pressure switch
contacts sticking.
Shorts in pressure
switch circuit
wiring.
■
Pressure switch
hose blocked,
pinched or
connected
improperly.
Blocked flue and/or
inlet air pipe,
blocked drain
system or weak
induced draft
blower.
Incorrect pressure
switch setpoint or
malfunctioning
switch contacts.
Loose or
improperly
connected wiring.
■
■
■
■
■
■
Notes and Cautions
Sand flame sensor if
coated/oxidized.
Inspect for proper
sensor alignment.
Check inlet air piping
for blockage, proper
length, elbows and
termination.
Compare current gas
pressure to rating plate
info. Adjust as needed.
■
Check and correct
wiring from integrated
control module to
igniter
Replace shorted
igniter.
Check and correct
furnace ground wiring
Check igniter output
from control. Replace,
if necessary.
■
Replace high-stage
pressure switch.
Repair short in wiring.
■
Inspect pressure
switch hose. Repair, if
necessary.
Inspect flue and/or
inlet air piping for
blockage, proper
length, elbows and
termination. Check
drain system. Correct
as necessary.
Check induced draft
blower performance.
Correct as necessary.
Correct pressure
switch setpoint or
contact motion.
Tighten or correct
wiring connection.
■
■
■
■
■
■
■
■
■
Turn off power prior to
repair.
Sand flame sensor
with emery cloth.
See “Vent/Flue Pipe”
section for piping
details.
See rating plate for
proper gas pressure.
Turn off power prior to
repair.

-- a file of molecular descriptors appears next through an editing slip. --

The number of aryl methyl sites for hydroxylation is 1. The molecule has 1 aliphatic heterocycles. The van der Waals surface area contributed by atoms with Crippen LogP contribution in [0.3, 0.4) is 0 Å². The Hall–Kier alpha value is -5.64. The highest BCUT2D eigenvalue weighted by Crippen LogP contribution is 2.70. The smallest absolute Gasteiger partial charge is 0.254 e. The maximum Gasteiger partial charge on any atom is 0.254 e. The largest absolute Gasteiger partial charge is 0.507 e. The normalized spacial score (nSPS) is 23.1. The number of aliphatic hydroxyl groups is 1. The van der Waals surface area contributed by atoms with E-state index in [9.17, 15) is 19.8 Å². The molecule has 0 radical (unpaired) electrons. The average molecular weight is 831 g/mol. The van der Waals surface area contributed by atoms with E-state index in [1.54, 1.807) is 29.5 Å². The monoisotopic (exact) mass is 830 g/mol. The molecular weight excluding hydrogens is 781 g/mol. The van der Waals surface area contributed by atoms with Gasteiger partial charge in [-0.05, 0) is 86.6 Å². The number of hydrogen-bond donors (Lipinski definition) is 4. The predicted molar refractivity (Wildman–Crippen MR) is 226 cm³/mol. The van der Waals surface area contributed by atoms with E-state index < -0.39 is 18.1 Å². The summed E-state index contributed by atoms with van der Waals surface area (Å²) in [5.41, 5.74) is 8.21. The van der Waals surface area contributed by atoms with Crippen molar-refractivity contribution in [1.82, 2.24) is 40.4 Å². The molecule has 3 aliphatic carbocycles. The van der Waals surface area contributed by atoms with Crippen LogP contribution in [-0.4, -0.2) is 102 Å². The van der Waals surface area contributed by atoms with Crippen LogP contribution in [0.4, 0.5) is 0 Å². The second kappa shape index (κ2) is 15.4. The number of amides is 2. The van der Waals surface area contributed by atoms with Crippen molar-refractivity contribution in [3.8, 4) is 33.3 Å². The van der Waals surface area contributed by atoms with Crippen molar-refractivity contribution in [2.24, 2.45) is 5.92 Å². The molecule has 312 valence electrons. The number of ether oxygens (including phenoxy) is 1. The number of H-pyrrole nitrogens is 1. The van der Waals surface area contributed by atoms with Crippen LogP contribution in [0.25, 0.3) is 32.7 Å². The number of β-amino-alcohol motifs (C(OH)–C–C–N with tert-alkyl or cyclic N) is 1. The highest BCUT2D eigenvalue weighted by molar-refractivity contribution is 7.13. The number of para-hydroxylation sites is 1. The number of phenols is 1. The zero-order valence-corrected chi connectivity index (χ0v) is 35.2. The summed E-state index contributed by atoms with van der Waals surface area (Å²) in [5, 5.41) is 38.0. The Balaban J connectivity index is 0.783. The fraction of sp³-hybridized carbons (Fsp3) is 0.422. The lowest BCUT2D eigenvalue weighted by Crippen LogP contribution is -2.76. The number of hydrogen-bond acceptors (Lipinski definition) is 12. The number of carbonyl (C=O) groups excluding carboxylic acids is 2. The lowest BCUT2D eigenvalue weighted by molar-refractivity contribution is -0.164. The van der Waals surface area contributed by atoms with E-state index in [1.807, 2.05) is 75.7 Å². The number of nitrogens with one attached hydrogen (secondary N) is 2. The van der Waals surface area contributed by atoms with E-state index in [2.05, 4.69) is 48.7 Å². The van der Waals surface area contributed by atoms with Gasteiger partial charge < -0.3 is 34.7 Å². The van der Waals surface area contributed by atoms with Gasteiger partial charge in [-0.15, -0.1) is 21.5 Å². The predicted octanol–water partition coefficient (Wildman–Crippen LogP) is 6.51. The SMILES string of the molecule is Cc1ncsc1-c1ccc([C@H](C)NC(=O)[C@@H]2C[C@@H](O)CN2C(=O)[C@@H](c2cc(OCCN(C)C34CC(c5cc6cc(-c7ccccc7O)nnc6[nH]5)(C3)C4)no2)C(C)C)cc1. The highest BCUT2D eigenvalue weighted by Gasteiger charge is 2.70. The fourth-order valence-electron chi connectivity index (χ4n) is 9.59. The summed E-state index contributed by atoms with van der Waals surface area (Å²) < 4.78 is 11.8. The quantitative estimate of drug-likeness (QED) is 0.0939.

Replace igniter with
correct replacement
part.
Replace control with
correct replacement
part.
Turn off power prior to
repair.
Replace pressure
switch with correct
replacement part.
Turn off power prior to
repair.
Replace pressure
switch with correct
replacement part.
Replace induced draft
blower with correct
replacement part.
Symptoms of
Abnormal
Operation
■
■
■
■
Diagnostic/
Staus LED
Code
Fault Description Possible Causes
Furnace fails to
operate.
Integrated
control module
LED display
provides “EA”
error code.
EA
Furnace fails to
operate.
Integrated
control module
LED display
provides “d0”
error code.
d0
■
Polarity of 115volt AC is
reversed.
■
■
■
Data not yet on
network.
■
Corrective Actions
Polarity of 115-volt
AC power to
furnace or
integrated module
is reversed.
Poor furnace
ground.
■
Furnace does not
contain any shared
data.
■
■
■
Notes and Cautions
Review wiring diagram
to correct polarity.
Verify proper ground.
Correct if necessary.
Check and correct
wiring.
■
Turn off power prior to
repair.
Populate shared data
set using memory
card.
■
Turn off power prior to
repair.
Use memory card for
the specific model.
Insert memory card
before turning on
power. Memory card
may be removed after
data is loaded.
Turn off power before
removing memory
card.
Error code will be
cleared once data is
loaded.
■
■
■
■
■
■
Operation
different than
expected or no
operation.
Integrated
control module
LED display
provides “d4”
error code.
d4
■
Invalid memory
card data.
■
Shared data set on
memory card has
been rejected by
integrated control
module.
■
Verify shared data set
is correct for the
specific model.
Repopulate data using
correct memory card, if
required.
■
■
■
■
■
■
■
Furnace fails to
operate.
Integrated
control module
LED display
provides “b0”
error code.
b0
■
Circulator
blower motor is
not running
when it should
be running.
■
■
■
Loose wiring
connection at
circulator motor
power leads or
circulator motor
power leads
disconnected.
Open circuit in
inductor or loose
wiring connection
at inductor (³⁄₄ Hp
and 1 Hp models